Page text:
Parrot tulips are beloved for their dramatic appearance, vibrant colors, and overall romantic feeling. The good news: these dramatic-looking tulips are easy to grow and available in a wide range of colors and sizes.
What Are Parrot Tulips?
Parrot tulips have the same general form and shape as standard tulips, with cup-shaped blossoms and vibrant petal colors, but with one big difference. The petals have a frilled, curly, airy look to them that's reminiscent of a bird's feathers. Often, the petals of this type of tulip are streaked with at least two colors, though there are some solid-colored parrot tulip varieties available.
Parrot tulips have large, luxurious flowers, and can be found in a variety of sizes, from small, four inch tall treasures to larger varieties that are perfect for cut flowers. They're available in nearly every color of the rainbow, as well as bicolored varieties.
Planting Parrot Tulip Bulbs
- Select a spot in full sun that has fertile, well-drained soil.
- Plant the bulb about three times as deep as the bulb is tall. In the case of parrot tulips, you'll want to plant the bulbs about six inches deep. Be sure to plant with the pointy end of the bulb pointing up.
- Give the bulbs a bit of bulb fertilizer or bone meal at planting time, according to the instructions on whichever fertilizer you use.
- Water after planting.
You can also plant parrot tulip bulbs in containers. Consider planting some of the shorter varieties in containers or even window boxes.
Caring for Parrot Tulips
Tulips are pretty easy to care for, and that's equally true of parrot tulips. In spite of their exotic appearance, these plants are fairly hardy. Tulips grow best in areas cooler than Zone 7, since they need a cold period of at least 10 weeks in order to bloom.
Aside from fertilizing at planting, you might also want to fertilize parrot tulips when buds start to appear. Parrot tulips are generally treated as an annual; they don't reliably come back every year the way perennial tulips do.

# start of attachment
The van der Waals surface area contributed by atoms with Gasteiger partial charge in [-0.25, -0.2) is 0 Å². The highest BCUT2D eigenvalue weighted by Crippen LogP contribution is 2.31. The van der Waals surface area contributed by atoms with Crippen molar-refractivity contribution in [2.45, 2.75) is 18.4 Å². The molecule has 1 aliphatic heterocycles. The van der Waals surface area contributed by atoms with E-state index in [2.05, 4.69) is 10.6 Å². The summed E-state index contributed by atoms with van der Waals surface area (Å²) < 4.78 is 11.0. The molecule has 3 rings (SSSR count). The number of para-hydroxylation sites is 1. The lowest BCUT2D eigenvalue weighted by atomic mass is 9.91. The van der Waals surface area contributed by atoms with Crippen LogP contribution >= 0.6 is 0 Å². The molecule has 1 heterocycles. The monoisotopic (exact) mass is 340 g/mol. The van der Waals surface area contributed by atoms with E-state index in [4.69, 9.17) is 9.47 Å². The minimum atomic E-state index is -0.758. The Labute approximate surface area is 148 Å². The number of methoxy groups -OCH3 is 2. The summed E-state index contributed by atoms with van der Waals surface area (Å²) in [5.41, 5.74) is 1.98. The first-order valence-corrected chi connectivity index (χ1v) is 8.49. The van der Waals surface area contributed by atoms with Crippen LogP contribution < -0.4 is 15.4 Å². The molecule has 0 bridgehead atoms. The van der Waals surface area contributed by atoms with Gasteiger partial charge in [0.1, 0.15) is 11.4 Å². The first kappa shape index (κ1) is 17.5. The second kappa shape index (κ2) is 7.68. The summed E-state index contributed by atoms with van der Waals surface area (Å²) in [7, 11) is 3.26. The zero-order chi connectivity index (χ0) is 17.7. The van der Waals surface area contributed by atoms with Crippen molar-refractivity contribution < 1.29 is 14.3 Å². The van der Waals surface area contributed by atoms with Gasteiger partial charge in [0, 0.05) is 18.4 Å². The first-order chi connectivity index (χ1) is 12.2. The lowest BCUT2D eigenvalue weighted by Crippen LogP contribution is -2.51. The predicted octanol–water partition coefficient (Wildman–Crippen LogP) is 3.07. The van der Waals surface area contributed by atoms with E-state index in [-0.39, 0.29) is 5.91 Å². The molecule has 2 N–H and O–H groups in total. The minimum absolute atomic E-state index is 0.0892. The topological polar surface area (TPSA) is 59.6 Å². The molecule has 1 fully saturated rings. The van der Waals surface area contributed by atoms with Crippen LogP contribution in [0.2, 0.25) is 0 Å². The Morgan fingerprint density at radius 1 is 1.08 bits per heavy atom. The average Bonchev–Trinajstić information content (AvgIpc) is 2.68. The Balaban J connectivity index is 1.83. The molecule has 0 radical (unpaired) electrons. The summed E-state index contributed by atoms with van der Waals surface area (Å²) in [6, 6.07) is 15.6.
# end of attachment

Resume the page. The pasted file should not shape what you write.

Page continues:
When the flower fades, cut the flower stem off. At this point, you can leave the bulb where it is and let the foliage yellow and die back; if you leave it in its place in the garden, you might get one more year of bloom out of it, but that's not a guarantee. There's no harm in leaving it where it is and seeing what happens. In the meantime, it's probably a good idea to plant more parrot tulip bulbs every fall, just to be sure you have plenty of blooms.
Unless your area experiences an extended drought, you don't need to worry about watering tulip bulbs; they rot in overly wet soil.
Beautiful Parrot Tulip Varieties
There are more than 50 parrot tulip varieties. Here are a few favorite varieties:
- 'Black Parrot' has deep, dramatic burgundy-black foliage and strong stems, which makes it wonderful as a cut flower.
- 'Green Wave' is an absolute stunner with its pink-edged bright green petals. They grow to about 20 inches tall.
- 'Salmon Parrot' has gorgeous peachy salmon petals with white edges. The blooms also have subtle touches of pale green and cream.
- 'Estella Rijnveld' almost has the appearance of one of those round peppermint hard candies you see around Christmas. Vibrant red and white streaks almost seem to swirl around these large flowers.
- 'Pink Vision' is pink, and then darker pink on top of that, with touches of an even darker pink. Honestly, if you love dramatic pink flowers, this is the tulip for you.
Frilly Tulip Perfection
Tulips are beloved spring flowers for good reason: the sheer variety of sizes, colors, and forms is enough to make any flower lover blissfully happy. Parrot tulips offer a gorgeous, textural bit of drama to the spring flower garden, and they are absolutely perfect as cut flowers as well.